Using Consumer Training To Enhance Community Participation

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The Bottom Line

We expect that people with disabilities who use a personal assistant (PA) can enhance their participation in the community by learning managerial and communication skills. This research project measures the effectiveness of a new Consumer Training Program designed to fill this need.

How It Works

The Consumer Training Program gives consumers with disabilities strategies for hiring/firing and managing/training personal attendants (PAs) along with other important information.

The four-hour training is being conducted at Paraquad, a center for independent living in St. Louis. Participants complete a survey about their relationship and satisfaction with their PA, then they are evaluated on their skills and knowledge before and after the training.

What We’ve Learned So Far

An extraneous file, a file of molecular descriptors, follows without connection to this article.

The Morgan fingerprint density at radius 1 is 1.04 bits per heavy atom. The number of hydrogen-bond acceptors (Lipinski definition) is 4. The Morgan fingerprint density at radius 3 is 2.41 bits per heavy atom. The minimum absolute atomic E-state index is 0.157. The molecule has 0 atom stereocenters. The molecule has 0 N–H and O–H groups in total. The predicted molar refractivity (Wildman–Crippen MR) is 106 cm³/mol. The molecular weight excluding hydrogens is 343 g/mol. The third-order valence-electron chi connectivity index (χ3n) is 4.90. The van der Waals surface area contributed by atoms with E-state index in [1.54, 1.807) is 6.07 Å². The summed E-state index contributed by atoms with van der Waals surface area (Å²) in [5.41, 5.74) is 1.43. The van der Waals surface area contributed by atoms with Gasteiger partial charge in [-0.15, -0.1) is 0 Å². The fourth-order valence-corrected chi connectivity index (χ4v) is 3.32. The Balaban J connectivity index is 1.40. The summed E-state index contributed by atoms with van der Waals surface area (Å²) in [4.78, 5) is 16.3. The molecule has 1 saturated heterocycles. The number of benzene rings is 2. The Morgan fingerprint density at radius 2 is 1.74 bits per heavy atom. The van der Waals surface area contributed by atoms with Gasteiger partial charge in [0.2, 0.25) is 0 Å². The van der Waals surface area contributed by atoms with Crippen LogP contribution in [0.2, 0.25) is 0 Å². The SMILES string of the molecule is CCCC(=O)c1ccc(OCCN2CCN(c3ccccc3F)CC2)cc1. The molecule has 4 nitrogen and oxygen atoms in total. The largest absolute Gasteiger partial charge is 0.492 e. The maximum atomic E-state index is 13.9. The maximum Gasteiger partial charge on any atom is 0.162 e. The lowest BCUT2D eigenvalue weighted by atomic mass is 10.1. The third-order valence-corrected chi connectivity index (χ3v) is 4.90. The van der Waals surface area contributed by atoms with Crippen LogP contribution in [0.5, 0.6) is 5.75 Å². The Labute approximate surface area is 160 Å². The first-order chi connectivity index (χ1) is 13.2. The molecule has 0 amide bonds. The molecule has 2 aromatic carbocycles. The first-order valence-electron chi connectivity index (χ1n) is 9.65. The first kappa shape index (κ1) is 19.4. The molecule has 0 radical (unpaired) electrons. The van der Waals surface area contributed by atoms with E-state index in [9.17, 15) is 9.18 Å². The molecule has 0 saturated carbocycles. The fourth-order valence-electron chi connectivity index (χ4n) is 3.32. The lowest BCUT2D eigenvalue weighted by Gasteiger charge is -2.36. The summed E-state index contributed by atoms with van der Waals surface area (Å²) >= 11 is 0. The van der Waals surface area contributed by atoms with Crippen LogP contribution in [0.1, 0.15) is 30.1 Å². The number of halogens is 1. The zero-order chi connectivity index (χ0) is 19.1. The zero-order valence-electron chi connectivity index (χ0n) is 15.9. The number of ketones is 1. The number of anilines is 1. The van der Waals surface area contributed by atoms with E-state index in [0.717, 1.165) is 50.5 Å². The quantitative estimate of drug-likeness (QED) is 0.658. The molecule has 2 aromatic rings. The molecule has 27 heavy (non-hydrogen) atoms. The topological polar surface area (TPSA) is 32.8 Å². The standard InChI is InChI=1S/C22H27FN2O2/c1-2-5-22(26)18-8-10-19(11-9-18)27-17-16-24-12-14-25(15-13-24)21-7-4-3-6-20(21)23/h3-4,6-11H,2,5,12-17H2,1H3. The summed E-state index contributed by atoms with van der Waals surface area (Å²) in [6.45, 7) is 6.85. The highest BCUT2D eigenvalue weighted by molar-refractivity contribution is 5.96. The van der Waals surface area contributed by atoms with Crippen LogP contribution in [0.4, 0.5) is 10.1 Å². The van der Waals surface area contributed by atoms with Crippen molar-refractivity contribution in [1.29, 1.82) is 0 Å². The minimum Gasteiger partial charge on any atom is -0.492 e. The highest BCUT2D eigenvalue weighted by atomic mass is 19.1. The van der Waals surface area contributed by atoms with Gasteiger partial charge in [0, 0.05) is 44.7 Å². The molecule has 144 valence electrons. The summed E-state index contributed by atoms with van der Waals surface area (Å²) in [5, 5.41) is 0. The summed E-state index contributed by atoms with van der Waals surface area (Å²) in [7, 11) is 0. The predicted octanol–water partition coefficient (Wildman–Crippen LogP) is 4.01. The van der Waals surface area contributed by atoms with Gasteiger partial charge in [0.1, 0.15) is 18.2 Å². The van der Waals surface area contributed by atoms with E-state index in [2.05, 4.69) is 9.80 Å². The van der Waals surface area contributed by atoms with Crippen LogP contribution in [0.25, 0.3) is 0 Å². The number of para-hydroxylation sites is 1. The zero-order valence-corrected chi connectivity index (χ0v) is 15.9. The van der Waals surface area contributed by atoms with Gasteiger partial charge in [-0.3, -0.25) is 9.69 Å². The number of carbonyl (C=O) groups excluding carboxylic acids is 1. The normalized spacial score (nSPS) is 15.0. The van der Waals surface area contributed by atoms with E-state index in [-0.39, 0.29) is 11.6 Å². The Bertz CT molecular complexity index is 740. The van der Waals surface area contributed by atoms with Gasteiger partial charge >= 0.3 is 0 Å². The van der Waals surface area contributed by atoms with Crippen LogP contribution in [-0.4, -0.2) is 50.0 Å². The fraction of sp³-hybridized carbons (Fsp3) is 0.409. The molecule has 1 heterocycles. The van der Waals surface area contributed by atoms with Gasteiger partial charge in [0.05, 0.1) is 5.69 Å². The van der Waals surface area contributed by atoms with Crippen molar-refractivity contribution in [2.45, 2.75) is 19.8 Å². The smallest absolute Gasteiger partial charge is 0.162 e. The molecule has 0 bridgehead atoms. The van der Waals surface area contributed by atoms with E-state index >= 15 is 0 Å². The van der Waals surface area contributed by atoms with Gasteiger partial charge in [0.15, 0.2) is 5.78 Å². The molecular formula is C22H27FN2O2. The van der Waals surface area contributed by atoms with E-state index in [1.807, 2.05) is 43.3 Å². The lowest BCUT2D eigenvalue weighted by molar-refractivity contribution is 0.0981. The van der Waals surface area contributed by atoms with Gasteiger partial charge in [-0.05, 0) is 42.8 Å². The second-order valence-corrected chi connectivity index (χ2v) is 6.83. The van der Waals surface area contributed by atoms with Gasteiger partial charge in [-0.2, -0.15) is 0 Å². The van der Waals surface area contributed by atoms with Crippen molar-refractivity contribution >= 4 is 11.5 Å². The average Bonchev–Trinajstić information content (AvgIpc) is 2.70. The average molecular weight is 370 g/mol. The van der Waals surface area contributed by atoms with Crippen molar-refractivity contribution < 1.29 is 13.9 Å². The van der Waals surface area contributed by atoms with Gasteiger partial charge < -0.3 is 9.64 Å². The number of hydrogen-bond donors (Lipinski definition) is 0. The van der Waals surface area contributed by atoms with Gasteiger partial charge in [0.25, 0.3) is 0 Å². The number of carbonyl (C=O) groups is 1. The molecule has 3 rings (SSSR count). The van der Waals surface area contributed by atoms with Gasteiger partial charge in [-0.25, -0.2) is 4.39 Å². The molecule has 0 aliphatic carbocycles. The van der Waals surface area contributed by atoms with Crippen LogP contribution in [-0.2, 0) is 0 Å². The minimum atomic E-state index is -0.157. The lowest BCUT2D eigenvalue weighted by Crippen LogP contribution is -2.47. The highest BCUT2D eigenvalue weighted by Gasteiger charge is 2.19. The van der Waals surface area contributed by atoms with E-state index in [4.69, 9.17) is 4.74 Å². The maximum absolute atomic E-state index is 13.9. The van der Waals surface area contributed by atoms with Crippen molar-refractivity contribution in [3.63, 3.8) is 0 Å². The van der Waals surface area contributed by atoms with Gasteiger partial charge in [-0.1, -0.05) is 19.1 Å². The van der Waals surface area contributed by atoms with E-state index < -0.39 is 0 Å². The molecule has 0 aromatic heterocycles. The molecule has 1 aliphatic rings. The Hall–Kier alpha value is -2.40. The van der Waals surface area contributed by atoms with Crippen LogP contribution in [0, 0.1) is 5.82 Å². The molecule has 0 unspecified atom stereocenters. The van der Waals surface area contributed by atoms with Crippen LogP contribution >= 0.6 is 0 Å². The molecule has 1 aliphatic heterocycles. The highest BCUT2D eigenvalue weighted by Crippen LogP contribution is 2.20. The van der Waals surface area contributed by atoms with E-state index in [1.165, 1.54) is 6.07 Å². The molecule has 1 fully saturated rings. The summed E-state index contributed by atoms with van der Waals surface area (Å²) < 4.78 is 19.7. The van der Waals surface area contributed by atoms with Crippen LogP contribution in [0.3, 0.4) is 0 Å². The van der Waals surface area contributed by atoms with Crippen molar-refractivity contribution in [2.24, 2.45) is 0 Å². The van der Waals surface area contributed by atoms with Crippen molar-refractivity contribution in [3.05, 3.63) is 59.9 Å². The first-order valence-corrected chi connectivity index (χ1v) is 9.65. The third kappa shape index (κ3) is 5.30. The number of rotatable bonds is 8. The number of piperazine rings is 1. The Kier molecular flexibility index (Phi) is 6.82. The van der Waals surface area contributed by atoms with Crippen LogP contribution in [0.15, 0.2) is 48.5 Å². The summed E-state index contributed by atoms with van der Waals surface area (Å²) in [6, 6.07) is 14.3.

Fourteen participants have attended one of seven pilot training sessions and completed initial and follow-up surveys about their community participation four to six weeks after the training.

The results have been positive. Consumer satisfaction with their attendants has improved along with their management skills.

In terms of knowledge, all of the PAs improved their familiarity with the early indicators of health conditions. This was true for urinary tract infection, bowel impaction and pneumonia.

Information Sharing

In a social connectivity activity, participants in the training identify places in the community that they visit and discuss which places are accessible and receptive to people with disabilities. Information is also provided about local support groups and resources that could enhance community participation, such as Paraquad’s Assistive Technology Reutilization Program and its exercise program.

Project Investigators At Washington University in St. Louis:

David B. Gray, Ph.D.
Holly H. Hollingsworth, Ph.D.
Jessica L. Dashner, OTD,OTR/L

Funded by a grant from the National Institute on Disability and Rehabilitation Research, award number H133B060018.